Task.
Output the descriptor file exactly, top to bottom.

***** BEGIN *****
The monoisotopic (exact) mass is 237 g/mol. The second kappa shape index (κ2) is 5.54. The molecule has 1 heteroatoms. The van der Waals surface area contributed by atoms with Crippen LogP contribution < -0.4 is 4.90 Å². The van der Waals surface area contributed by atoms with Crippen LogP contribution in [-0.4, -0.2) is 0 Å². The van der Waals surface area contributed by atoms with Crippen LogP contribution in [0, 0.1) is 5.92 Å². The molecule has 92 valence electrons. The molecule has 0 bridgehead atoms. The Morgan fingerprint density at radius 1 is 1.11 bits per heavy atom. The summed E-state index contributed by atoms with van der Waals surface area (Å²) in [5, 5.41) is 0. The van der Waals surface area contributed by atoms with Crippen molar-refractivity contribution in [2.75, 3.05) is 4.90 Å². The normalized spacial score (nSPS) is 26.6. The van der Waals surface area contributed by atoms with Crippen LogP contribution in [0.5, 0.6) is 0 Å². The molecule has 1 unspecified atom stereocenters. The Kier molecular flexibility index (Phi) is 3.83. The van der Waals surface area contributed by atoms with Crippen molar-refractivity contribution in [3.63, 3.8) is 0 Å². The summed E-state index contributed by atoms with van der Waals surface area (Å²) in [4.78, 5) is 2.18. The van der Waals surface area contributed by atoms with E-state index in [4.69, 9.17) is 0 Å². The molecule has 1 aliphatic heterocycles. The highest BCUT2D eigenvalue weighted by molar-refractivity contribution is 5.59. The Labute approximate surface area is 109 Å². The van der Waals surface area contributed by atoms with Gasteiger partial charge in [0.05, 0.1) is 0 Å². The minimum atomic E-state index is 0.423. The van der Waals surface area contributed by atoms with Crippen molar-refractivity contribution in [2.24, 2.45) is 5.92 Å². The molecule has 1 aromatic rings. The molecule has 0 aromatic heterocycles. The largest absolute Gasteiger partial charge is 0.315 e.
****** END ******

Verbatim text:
The monoisotopic (exact) mass is 237 g/mol. The second kappa shape index (κ2) is 5.54. The molecule has 1 heteroatoms. The van der Waals surface area contributed by atoms with Crippen LogP contribution < -0.4 is 4.90 Å². The van der Waals surface area contributed by atoms with Crippen LogP contribution in [-0.4, -0.2) is 0 Å². The van der Waals surface area contributed by atoms with Crippen LogP contribution in [0, 0.1) is 5.92 Å². The molecule has 92 valence electrons. The molecule has 0 bridgehead atoms. The Morgan fingerprint density at radius 1 is 1.11 bits per heavy atom. The summed E-state index contributed by atoms with van der Waals surface area (Å²) in [5, 5.41) is 0. The van der Waals surface area contributed by atoms with Crippen molar-refractivity contribution in [2.75, 3.05) is 4.90 Å². The normalized spacial score (nSPS) is 26.6. The van der Waals surface area contributed by atoms with Crippen LogP contribution in [0.5, 0.6) is 0 Å². The molecule has 1 unspecified atom stereocenters. The Kier molecular flexibility index (Phi) is 3.83. The van der Waals surface area contributed by atoms with Crippen molar-refractivity contribution in [3.63, 3.8) is 0 Å². The summed E-state index contributed by atoms with van der Waals surface area (Å²) in [4.78, 5) is 2.18. The van der Waals surface area contributed by atoms with E-state index in [4.69, 9.17) is 0 Å². The molecule has 1 aliphatic heterocycles. The highest BCUT2D eigenvalue weighted by molar-refractivity contribution is 5.59. The Labute approximate surface area is 109 Å². The van der Waals surface area contributed by atoms with Gasteiger partial charge in [0.05, 0.1) is 0 Å². The minimum atomic E-state index is 0.423. The van der Waals surface area contributed by atoms with Crippen molar-refractivity contribution in [2.24, 2.45) is 5.92 Å². The molecule has 1 aromatic rings. The molecule has 0 aromatic heterocycles. The largest absolute Gasteiger partial charge is 0.315 e.